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Are Your Kids Putting Your Retirement At Risk? Part II


Would you support your adult children at the expense of your own retirement security? For a majority of baby boomers—57%, according to a new survey by TD Ameritrade, Inc.—the answer is yes.

Thanks to the recession, the question is not a theoretical one for many families. According to the survey, 54% of boomers have had a child, age 25 or older, move back home for three months or longer. Parents, it appears, are trying to help their adult children weather high unemployment rates and the consequences of having loaded up on debt.

But for the parents, the financial consequences can be problematic. Of those “sharing the nest with their adult offspring,” 42% reported a “negative impact on their finances,” according to TD Ameritrade. Moreover, among the 55% of boomers who now plan to delay retirement, 17% blame a decision to support adult children or other relatives.

Interestingly, the survey points to generational differences when it comes to parental support: “Thirty-nine percent of Gen X and 41% of Gen Y has received financial support from a parent after college, compared to only 22% of matures”—born between 1930 and 1945—and 34% of boomers, the survey says. (Members of Gen X were born between 1965 and 1976, while Gen Y spans from 1977 to 1989. The boomers were born between 1946 and 1964.)

Likewise, only 9% of the “matures” said they had ever had to move in with relatives as adults. In contrast, 20% of Gen X and 23% of Gen Y have done so. Moreover, the survey adds, 25% of Gen Y reports that parents are defraying such ongoing expenses as those associated with cell phones, insurance, and automobiles.

Due to the rising cost of a college education, “Gen Y is graduating with larger amounts of debt on their balance sheets,” says Lule Demmissie, managing director of investment products and retirement at TD Ameritrade. The tight job market, of course, has aggravated their financial problems.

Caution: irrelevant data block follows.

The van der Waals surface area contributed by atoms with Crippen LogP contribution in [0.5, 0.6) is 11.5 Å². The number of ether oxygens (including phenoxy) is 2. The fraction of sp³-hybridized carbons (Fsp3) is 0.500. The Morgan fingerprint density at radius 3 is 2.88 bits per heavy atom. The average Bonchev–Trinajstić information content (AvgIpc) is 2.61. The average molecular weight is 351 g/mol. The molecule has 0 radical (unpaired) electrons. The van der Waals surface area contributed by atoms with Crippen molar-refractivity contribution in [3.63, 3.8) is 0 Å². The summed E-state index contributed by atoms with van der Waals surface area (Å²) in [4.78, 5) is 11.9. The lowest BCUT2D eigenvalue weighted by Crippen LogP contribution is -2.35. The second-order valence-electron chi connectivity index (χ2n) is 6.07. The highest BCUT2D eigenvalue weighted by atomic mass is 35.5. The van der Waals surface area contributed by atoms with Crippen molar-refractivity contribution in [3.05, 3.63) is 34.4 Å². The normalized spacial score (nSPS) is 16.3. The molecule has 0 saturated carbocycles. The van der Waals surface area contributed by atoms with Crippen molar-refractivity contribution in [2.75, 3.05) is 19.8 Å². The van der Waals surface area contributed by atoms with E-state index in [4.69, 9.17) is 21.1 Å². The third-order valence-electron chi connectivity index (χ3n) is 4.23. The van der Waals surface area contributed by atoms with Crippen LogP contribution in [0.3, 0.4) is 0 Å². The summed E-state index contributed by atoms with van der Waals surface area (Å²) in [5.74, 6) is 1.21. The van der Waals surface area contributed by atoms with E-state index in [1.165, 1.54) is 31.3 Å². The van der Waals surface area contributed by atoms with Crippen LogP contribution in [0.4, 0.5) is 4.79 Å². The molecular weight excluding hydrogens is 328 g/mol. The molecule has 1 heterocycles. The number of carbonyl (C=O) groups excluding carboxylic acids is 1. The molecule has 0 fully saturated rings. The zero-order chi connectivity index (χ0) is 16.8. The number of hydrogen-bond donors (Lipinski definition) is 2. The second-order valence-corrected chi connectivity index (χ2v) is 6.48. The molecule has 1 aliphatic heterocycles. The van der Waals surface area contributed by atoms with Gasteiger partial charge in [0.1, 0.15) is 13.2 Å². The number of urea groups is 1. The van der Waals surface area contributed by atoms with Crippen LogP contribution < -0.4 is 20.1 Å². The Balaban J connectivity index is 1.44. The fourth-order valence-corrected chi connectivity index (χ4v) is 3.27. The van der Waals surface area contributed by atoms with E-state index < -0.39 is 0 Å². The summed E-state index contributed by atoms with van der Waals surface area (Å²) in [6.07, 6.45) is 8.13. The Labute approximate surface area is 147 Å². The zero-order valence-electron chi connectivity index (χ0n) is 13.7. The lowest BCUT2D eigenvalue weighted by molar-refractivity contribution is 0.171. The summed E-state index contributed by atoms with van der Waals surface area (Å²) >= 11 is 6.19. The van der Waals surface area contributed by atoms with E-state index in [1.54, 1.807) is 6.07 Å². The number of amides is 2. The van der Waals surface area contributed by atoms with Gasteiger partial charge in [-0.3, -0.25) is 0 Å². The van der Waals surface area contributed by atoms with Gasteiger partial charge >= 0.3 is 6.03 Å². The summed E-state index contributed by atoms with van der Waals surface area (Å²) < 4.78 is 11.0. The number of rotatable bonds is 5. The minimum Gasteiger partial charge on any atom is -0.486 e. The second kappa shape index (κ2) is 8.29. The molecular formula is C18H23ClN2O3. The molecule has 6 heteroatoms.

TD Ameritrade’s advice to parents: Consult experts to ensure you aren’t compromising your retirement security and “develop a timeline to help everyone regain his or her financial independence.”

Judging by the comments on a similar blog post by SmartMoney reporter Catey Hill, readers are disturbed by the trend:

  • “Adult children should be ashamed to be financially supported by their parents. You have to cut the cord sometime.”
  • “Having practiced law for over 30 years, I cannot tell you how many times I have witnessed parents financially ruining themselves due to their ‘adult children’; it is epidemic! The list of how ‘adult children’ can bankrupt their parents is endless…. Their reward for being such a ‘caring parent?’ Generally, nothing more than getting kicked in the teeth….Its the enabling parents that need the help; not their worthless ‘adult children’!”
  • “If you raise your children correctly, teach them to work hard, work smart, study math & science, and how to be self-reliant, then why on earth would you be giving them money after they finish school? If 59% of parents are giving their adult post-college children support money, then that would be 59% of the parents who didn’t teach their children well.”
  • It’s not the rich here, it’s the middle class and upper middle class that have raised children to expect to have a car, big house/apt, nice meals right from age 22 onward. So they pay for everything their child does, buys, eats, goes. And then what? They get old and forgetful and think this coddled adult can take care them? when s/he has been co-dependent on them for decades!?”


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About Encore

  • Encore examines the changing nature of retirement, from new rules and guidelines for financial security to the shifting identities and priorities of today’s retirees. The blog also explores news that affects retirement, from the Wall Street Journal Digital Network and around the web. Lead bloggers are reporter Catey Hill and senior editor Jeremy Olshan. Other contributors include The Wall Street Journal’s retirement columnists Glenn Ruffenach and Anne Tergesen; the Director for the Center for Retirement Research at Boston College, Alicia Munnell; and the Director of Research for Pinnacle Advisory Group, Michael Kitces, CFP.